As a result, the British expanded their trade embargo to Russian waters and the British navy conducted forays northwards into the Barents Sea.
The navy conducted raids on Hasvik and Hammerfest and disrupted the Pomor trade, the Norwegian trade with Russia.
The British were instead more successful on 11 September when HMS Carrier brought to the British Admiralty the despatches from Admiral Thomas Mc Namara Russell announcing the capitulation of the small island of Heligoland to the British.
The Danes where also victorious on 19 June, when the brig HMS Seagull pursued and caught up with the Danish brig HDMS Lougen, which was armed with eighteen short 18-pounder guns and two long 6-pounder guns.s rigging and dismounted five of her guns. Seagull sank soon after the Danes captured her, drowning several of her captors who were aboard.Eventually Seagull struck, having lost eight men killed and 20 wounded, including her captain, R. The Danes later recovered Seagull and added her to their navy. Sixteen Danish gunboats captured her off Langeland in the Great Belt on 2 August.Although the discussion below focuses on armed encounters involving an exchange of fire, one must keep in mind that the British also captured numerous Danish privateers without firing a shot, and conducted an economic war, regularly seizing merchant vessels as prizes.Further economic damage was done by raids on the smaller islands, many populated but undefended.On 4 June four Danish gunboats attacked HMS Tickler and captured her after a four-hour fight.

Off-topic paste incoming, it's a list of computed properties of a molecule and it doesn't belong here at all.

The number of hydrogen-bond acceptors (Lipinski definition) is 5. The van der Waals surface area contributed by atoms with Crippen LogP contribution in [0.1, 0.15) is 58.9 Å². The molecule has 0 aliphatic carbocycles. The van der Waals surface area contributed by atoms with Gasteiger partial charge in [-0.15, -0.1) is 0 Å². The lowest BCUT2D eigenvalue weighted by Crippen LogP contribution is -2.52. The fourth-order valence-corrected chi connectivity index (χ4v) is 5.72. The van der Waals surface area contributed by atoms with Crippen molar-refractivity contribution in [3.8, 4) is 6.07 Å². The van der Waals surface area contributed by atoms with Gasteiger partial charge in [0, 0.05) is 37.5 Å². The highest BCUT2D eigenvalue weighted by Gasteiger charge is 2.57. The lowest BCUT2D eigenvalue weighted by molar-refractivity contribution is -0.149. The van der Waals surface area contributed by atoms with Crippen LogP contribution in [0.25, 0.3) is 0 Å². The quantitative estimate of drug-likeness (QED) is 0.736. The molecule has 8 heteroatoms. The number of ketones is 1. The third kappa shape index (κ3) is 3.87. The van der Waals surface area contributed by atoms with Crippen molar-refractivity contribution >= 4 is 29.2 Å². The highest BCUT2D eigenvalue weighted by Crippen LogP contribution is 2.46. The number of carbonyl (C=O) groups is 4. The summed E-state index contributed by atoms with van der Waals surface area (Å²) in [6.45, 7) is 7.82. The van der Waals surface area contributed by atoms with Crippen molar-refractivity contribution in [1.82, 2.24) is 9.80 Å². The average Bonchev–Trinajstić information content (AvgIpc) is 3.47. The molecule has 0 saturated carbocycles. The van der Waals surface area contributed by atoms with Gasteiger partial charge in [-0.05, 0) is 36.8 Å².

Tickler had lost her captain and 14 other men killed, and 22 other officers and men killed and wounded out of her crew of 50 men; the Danes had one man wounded.The Gunboat War (1807–1814) was the naval conflict between Denmark–Norway and the British Navy during the Napoleonic Wars.The war's name is derived from the Danish tactic of employing small gunboats against the conventional Royal Navy.As a result of the British confiscation and destruction of large parts of the Danish-Norwegian fleet during the assault on Copenhagen, the Dano-Norwegian government decided to build gunboats in large numbers to compensate the loss.The gunboats were originally designed by a Swede, Fredrik Henrik af Chapman, and the strategic advantage of gunboats lay in the fact that they could be produced rapidly and inexpensively throughout the kingdom.Unfortunately for the British the Guelderland had already sailed, so during the night the British sent in boats in an attempt to attack other shipping in the harbour.